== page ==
What’s interesting is that before I cleared the folder, I had set the target to P1 and recompiled but it was still reading as ‘Compiled for Photon’. I also just tested going from configured for P1 to Photon and the new binary still reads as ‘Compiled for P1’, looks like there is a bug (or misunderstanding) in Workbench regarding ‘Configure Project for a Device’ and switching platforms.

Checked the schematic and it’s supposed to be a Cathode and the wiring looks correct.

image
image

I’ll test listening mode when I get a working board.

Device OS assumes a common anode LED, connected to 3V3, which is why your colors are weird.

This is from the SparkFun Photon RedBoard schematic, which actually uses a P1:

46%20AM

This is the LED that I use on my P1 and SoM boards:

https://www.digikey.com/product-detail/en/cree-inc/CLMVC-FKA-CL1D1L71BB7C3C3/CLMVC-FKA-CL1D1L71BB7C3C3CT-ND/9094273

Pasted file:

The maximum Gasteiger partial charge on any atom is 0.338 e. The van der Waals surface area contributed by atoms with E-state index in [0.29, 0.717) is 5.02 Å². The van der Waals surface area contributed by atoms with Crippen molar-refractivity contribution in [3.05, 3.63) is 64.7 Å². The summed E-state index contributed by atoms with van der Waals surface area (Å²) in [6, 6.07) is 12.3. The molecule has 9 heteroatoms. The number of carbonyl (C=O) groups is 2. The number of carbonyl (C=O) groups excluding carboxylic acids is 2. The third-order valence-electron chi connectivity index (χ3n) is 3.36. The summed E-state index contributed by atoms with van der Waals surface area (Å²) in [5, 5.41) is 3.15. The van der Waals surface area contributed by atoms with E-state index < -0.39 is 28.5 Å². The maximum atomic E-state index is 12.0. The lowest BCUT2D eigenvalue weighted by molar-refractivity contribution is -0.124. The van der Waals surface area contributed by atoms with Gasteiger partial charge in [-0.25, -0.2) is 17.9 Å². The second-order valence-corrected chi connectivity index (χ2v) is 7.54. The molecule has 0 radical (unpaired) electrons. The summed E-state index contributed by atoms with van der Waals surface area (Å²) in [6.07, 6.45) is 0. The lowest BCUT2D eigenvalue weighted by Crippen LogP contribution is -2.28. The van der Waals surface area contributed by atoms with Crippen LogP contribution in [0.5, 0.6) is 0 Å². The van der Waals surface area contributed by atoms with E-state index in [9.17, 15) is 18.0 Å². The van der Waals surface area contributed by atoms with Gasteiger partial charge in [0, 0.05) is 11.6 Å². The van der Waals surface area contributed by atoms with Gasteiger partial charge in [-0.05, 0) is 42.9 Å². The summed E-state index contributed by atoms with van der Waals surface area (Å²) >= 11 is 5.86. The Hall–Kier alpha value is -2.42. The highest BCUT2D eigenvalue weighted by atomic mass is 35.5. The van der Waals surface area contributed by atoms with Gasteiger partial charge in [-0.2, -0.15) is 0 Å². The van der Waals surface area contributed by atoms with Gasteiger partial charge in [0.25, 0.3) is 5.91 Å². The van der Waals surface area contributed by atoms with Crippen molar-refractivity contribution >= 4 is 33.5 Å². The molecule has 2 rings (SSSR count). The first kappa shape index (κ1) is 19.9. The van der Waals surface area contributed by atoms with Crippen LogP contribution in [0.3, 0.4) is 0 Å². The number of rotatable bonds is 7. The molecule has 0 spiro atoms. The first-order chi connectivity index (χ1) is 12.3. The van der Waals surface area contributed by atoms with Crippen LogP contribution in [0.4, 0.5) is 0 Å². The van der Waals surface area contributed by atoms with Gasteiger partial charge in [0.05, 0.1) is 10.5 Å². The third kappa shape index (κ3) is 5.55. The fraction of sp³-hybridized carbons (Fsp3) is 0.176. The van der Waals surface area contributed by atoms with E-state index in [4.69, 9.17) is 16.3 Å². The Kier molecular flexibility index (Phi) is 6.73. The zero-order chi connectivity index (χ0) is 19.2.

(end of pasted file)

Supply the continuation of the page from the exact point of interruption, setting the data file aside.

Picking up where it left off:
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Got a working board and got the following:

Platform: 8 - P1
Modules
  Bootloader module #0 - version 301, main location, 16384 bytes max size
    Integrity: PASS
    Address Range: PASS
    Platform: PASS
    Dependencies: PASS
  System module #1 - version 1102, main location, 262144 bytes max size
    Integrity: PASS
    Address Range: PASS
    Platform: PASS
    Dependencies: PASS
      System module #2 - version 204
  System module #2 - version 1102, main location, 262144 bytes max size
    Integrity: PASS
    Address Range: PASS
    Platform: PASS
    Dependencies: PASS
      System module #1 - version 1102
      Bootloader module #0 - version 7
  User module #1 - version 6, main location, 131072 bytes max size
    UUID: **** (Not sure if this is sensitive info)
    Integrity: PASS
    Address Range: PASS
    Platform: PASS
    Dependencies: PASS
      System module #2 - version 1102
  User module #1 - version 3, factory location, 131072 bytes max size